By Cristina Onosé, MA, CIPP.C, CIPM
The rapid adoption of technologies amid the current pandemic has pushed privacy and security to the forefront of key public policy issues. Several provinces have already announced their intent to introduce or update privacy laws, pressuring the federal government to speed up (already planned) privacy law reforms. Here are three (3) important public policy developments to which organizations need to pay close attention.
The Ontario government recently wrapped up a public consultation seeking input from industry, consumer groups and others on the potential need for a made-in-Ontario, private-sector privacy law. This idea is certainly not a new one; in 2018, a private members bill was introduced detailing draft privacy rules that would apply to businesses operating in Ontario, but was suspended following the provincial elections which saw a new government come to power. Other provinces, including Alberta, BC and Quebec, have already enacted provincial privacy laws deemed substantially similar to Canada’s Personal Information and Electronic Documents Act (PIPEDA).
Ontario’s new privacy commissioner, Patricia Kosseim, is overall supportive of the provincial government’s initiative which in her opinion “recognizes modern business realities of different-sized organizations and aims to solve problems rather than add to the regulatory load”. The government initiative includes several considerations: (1) Increased Consent and Clear Transparency, (2) Data Rights: Erasure and Portability, (3) Oversight, Enforcement, and Fines, (4) Application to Non-commercial Organizations, (5) Deidentified Personal Information and Data Derived from Personal Information, and (6) Exploring the possibility of ‘data trusts’ to enable data sharing.
An overlap in requirements and enforcement between provincial and federal regulations can potentially increase costs and regulatory headaches for businesses. Many of Ontario’s recommendations are either currently provided under PIPEDA (e.g. consent, transparency, etc. albeit to various extents), or are currently being assessed (e.g. right to be forgotten, data portability, etc.) by the federal government as part of upcoming reforms to PIPEDA.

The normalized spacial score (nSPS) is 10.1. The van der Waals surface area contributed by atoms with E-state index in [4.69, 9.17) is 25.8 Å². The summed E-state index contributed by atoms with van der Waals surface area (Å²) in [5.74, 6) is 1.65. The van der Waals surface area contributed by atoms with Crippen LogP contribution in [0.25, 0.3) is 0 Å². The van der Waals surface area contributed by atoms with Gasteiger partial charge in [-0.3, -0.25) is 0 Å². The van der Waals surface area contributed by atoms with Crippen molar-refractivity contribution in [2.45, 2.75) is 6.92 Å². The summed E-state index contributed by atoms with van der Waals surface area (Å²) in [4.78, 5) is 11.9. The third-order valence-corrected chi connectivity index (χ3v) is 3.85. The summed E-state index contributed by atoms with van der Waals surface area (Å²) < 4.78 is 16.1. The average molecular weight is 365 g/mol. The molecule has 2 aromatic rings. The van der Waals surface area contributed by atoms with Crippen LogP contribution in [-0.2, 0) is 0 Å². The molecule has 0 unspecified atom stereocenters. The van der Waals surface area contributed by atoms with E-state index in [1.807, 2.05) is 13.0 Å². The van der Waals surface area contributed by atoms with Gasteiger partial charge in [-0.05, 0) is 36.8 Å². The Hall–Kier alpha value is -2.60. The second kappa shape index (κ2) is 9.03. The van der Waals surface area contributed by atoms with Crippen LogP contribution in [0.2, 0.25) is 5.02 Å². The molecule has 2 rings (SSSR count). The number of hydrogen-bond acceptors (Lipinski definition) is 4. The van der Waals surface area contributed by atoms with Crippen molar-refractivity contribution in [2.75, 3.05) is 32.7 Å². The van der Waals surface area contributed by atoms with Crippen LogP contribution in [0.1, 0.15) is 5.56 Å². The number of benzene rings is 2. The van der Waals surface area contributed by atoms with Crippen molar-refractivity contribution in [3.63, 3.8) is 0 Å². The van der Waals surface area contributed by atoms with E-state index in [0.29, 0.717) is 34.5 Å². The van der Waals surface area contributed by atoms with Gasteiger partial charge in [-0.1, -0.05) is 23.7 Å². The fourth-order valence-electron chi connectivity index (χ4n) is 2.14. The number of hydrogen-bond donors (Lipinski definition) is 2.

In June 2020, the Quebec government tabled Bill 64, an Act to modernize the Act Respecting the Protection of Personal Information in the Private Sector (the “Quebec Privacy Act”). If enacted, Bill 64 will expose companies to significant financial penalties and damages which may be similar, if not even more severe than those prescribed by the EU's General Data Protection Regulation (GDPR).
Concerns regarding the Bill’s impacts on organizations are further amplified by the fact that many of the proposed provisions not only meet many of GDPR’s prescriptive standards, but in some cases even surpass them. For example, the proposed consent requirements would require organizations to seek consent for each specific purpose, separately from any other information. The GDPR does not have such complex requirements, nor does it treat consent as the primary authority for processing personal information.